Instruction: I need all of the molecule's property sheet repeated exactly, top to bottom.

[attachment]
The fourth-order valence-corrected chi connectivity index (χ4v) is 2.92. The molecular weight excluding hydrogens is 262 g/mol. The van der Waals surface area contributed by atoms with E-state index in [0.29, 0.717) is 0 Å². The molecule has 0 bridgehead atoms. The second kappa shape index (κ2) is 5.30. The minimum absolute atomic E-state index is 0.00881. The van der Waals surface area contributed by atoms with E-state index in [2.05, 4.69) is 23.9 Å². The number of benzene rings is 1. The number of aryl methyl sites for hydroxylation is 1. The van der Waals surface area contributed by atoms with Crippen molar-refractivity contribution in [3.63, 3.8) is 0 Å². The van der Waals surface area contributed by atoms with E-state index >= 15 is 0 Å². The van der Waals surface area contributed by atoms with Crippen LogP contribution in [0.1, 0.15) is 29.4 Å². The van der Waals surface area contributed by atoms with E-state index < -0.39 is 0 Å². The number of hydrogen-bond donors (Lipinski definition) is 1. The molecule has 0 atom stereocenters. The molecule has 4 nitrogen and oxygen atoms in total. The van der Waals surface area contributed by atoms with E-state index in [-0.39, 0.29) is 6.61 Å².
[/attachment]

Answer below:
The fourth-order valence-corrected chi connectivity index (χ4v) is 2.92. The molecular weight excluding hydrogens is 262 g/mol. The van der Waals surface area contributed by atoms with E-state index in [0.29, 0.717) is 0 Å². The molecule has 0 bridgehead atoms. The second kappa shape index (κ2) is 5.30. The minimum absolute atomic E-state index is 0.00881. The van der Waals surface area contributed by atoms with E-state index in [2.05, 4.69) is 23.9 Å². The number of benzene rings is 1. The number of aryl methyl sites for hydroxylation is 1. The van der Waals surface area contributed by atoms with Crippen molar-refractivity contribution in [3.63, 3.8) is 0 Å². The van der Waals surface area contributed by atoms with E-state index >= 15 is 0 Å². The van der Waals surface area contributed by atoms with Crippen LogP contribution in [0.1, 0.15) is 29.4 Å². The van der Waals surface area contributed by atoms with E-state index < -0.39 is 0 Å². The number of hydrogen-bond donors (Lipinski definition) is 1. The molecule has 0 atom stereocenters. The molecule has 4 nitrogen and oxygen atoms in total. The van der Waals surface area contributed by atoms with E-state index in [-0.39, 0.29) is 6.61 Å².